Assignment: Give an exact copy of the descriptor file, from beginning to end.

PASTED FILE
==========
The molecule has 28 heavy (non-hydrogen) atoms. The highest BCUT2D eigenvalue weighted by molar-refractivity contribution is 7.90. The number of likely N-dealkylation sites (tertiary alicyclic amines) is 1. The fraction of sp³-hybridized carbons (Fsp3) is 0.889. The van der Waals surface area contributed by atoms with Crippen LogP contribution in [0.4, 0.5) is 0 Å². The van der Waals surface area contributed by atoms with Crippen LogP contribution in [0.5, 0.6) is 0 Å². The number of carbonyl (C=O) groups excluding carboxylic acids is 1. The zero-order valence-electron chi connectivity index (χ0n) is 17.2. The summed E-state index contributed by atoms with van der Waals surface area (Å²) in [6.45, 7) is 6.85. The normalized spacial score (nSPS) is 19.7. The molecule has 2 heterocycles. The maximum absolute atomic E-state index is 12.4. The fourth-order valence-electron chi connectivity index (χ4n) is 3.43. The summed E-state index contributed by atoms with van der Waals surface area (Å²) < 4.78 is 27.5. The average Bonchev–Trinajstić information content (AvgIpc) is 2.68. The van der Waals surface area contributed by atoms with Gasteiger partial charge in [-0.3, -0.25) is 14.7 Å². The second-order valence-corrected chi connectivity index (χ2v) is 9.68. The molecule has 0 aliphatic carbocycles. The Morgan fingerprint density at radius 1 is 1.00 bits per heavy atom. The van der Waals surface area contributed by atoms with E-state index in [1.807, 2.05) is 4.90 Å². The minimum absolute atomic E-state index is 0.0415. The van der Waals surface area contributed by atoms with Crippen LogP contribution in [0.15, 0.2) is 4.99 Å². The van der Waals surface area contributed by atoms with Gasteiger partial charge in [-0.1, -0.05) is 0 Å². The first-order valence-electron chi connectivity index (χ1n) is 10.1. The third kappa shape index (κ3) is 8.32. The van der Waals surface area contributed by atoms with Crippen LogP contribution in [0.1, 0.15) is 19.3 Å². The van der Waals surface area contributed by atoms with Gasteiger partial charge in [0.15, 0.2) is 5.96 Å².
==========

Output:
The molecule has 28 heavy (non-hydrogen) atoms. The highest BCUT2D eigenvalue weighted by molar-refractivity contribution is 7.90. The number of likely N-dealkylation sites (tertiary alicyclic amines) is 1. The fraction of sp³-hybridized carbons (Fsp3) is 0.889. The van der Waals surface area contributed by atoms with Crippen LogP contribution in [0.4, 0.5) is 0 Å². The van der Waals surface area contributed by atoms with Crippen LogP contribution in [0.5, 0.6) is 0 Å². The number of carbonyl (C=O) groups excluding carboxylic acids is 1. The zero-order valence-electron chi connectivity index (χ0n) is 17.2. The summed E-state index contributed by atoms with van der Waals surface area (Å²) in [6.45, 7) is 6.85. The normalized spacial score (nSPS) is 19.7. The molecule has 2 heterocycles. The maximum absolute atomic E-state index is 12.4. The fourth-order valence-electron chi connectivity index (χ4n) is 3.43. The summed E-state index contributed by atoms with van der Waals surface area (Å²) < 4.78 is 27.5. The average Bonchev–Trinajstić information content (AvgIpc) is 2.68. The van der Waals surface area contributed by atoms with Gasteiger partial charge in [-0.3, -0.25) is 14.7 Å². The second-order valence-corrected chi connectivity index (χ2v) is 9.68. The molecule has 0 aliphatic carbocycles. The Morgan fingerprint density at radius 1 is 1.00 bits per heavy atom. The van der Waals surface area contributed by atoms with E-state index in [1.807, 2.05) is 4.90 Å². The minimum absolute atomic E-state index is 0.0415. The van der Waals surface area contributed by atoms with Crippen LogP contribution in [0.15, 0.2) is 4.99 Å². The van der Waals surface area contributed by atoms with Gasteiger partial charge in [-0.1, -0.05) is 0 Å². The first-order valence-electron chi connectivity index (χ1n) is 10.1. The third kappa shape index (κ3) is 8.32. The van der Waals surface area contributed by atoms with Crippen LogP contribution in [0.1, 0.15) is 19.3 Å². The van der Waals surface area contributed by atoms with Gasteiger partial charge in [0.15, 0.2) is 5.96 Å².